Band: SUFFERING SOULS
Title: True Godfucking Soulblight
Label: Schwarzdorn Production
Style: Black Metal
To be honest I didn't expect this from Suffering Souls: after such an appreciated album like In Synergy Obscene was last year, Tobias Micko, alias Lord Esgaroth, the main man behind this band, announces the retirement of Suffering Souls together with a next and last album that is scheduled for 2026, and all this as a reaction of his disgust of the current Black Metal scene, something that seemingly has been building up within him since the beginning of the 2000's. I have never understood musicians and fans that only appreciate and praise the beginners, the founders of a scene, saying it's nothing like in the good old days and at the same time they don't give a chance to what's on the horizon at the moment, to new bands that might just blow them away with their music; and in Black Metal it's a similar, if not overly-enhanced even, situation where most old-schoolers would trash the new bands simply for being not "from those days", before even giving a chance to their music. I'm not saying this is Lord Esgaroth's case, too, but the "good bye and fuck off" statement from the booklet of this CD seems to be exactly in that direction: "those were the good times, now it's all shit".
Anyway, talking about this release, I'd mention it is made of the first 2 Suffering Souls releases, the When Silence Cries Eternally demo from 1998 and the Cries of Silence EP from 1999, plus an unreleased track from 1996, one from 2000 and a live track. On the first demo the keyboards are quite subtle, acting as atmospheric background support while the guitars create both the tremollo Black Metal riffs and the melodic harmonies on leads. The following EP gives more space to the keyboards and the music actually gets that later Symphonic direction together with it. Although using programmed drums and having a rough production, both recordings are ok for that period, and the guitar work to me seems the highlight of Suffering Souls' early work. The live track is raw as hell, it's for the best he included only one track like that, it gives you an idea on how Symphonic Black Metal used to sound in the '90's live, but at the same time it spares your ears from the atrocious recording quality.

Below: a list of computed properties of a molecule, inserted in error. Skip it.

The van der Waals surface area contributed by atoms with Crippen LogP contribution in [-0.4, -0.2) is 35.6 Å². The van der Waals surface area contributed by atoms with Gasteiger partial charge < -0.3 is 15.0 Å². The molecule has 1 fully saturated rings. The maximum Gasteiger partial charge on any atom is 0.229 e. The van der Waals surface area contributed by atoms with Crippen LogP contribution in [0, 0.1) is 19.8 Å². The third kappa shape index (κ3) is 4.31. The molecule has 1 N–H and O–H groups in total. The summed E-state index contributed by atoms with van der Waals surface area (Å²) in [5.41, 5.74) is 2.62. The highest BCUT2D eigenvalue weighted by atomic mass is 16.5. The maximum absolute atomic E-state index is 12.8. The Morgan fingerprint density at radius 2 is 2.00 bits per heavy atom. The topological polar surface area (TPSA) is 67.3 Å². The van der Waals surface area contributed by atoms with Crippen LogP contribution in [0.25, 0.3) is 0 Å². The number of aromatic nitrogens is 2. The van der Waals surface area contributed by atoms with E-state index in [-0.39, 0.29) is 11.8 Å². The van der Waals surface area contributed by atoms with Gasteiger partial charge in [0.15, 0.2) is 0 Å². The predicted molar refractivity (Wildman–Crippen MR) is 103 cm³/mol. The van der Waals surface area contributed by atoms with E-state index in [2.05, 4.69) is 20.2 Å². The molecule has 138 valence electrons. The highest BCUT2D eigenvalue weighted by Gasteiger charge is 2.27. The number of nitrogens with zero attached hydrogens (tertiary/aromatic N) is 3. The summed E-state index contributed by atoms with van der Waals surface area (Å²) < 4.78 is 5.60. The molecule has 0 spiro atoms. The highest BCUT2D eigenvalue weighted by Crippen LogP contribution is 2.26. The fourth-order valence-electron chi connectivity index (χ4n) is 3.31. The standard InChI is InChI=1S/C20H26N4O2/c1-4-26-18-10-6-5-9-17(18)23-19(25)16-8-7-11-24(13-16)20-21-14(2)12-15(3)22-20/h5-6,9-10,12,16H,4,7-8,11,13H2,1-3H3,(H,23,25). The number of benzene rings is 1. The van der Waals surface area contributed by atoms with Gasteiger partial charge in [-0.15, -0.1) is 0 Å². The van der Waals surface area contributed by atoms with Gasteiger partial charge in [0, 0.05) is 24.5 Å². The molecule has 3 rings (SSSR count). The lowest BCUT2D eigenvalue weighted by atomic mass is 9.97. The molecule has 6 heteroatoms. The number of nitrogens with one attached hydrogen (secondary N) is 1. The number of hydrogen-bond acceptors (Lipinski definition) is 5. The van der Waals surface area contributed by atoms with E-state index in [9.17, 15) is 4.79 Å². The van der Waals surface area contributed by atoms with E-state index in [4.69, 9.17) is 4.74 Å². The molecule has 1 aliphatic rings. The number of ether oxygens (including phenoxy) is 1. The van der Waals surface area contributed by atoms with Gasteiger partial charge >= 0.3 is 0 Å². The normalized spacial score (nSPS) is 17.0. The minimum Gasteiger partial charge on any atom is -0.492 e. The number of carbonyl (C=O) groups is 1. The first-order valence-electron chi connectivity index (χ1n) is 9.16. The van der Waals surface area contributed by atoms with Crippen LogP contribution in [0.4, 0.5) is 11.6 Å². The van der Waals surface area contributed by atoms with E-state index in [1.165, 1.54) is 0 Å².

Actually through this compilation of early works Suffering Souls prove they did good music from the beginning, production mistakes and shortages being taken care of as time went by. Fans of this band should definitely get a copy of this release, but I would also recommend it to fans of Symphonic and Melodic Black Metal for an introduction of this genre's early days. It would be a shame for this band to disappear out of some momentary frustrations, and especially keeping in mind their latest album was such a well-received material.
Reviewed by Adrian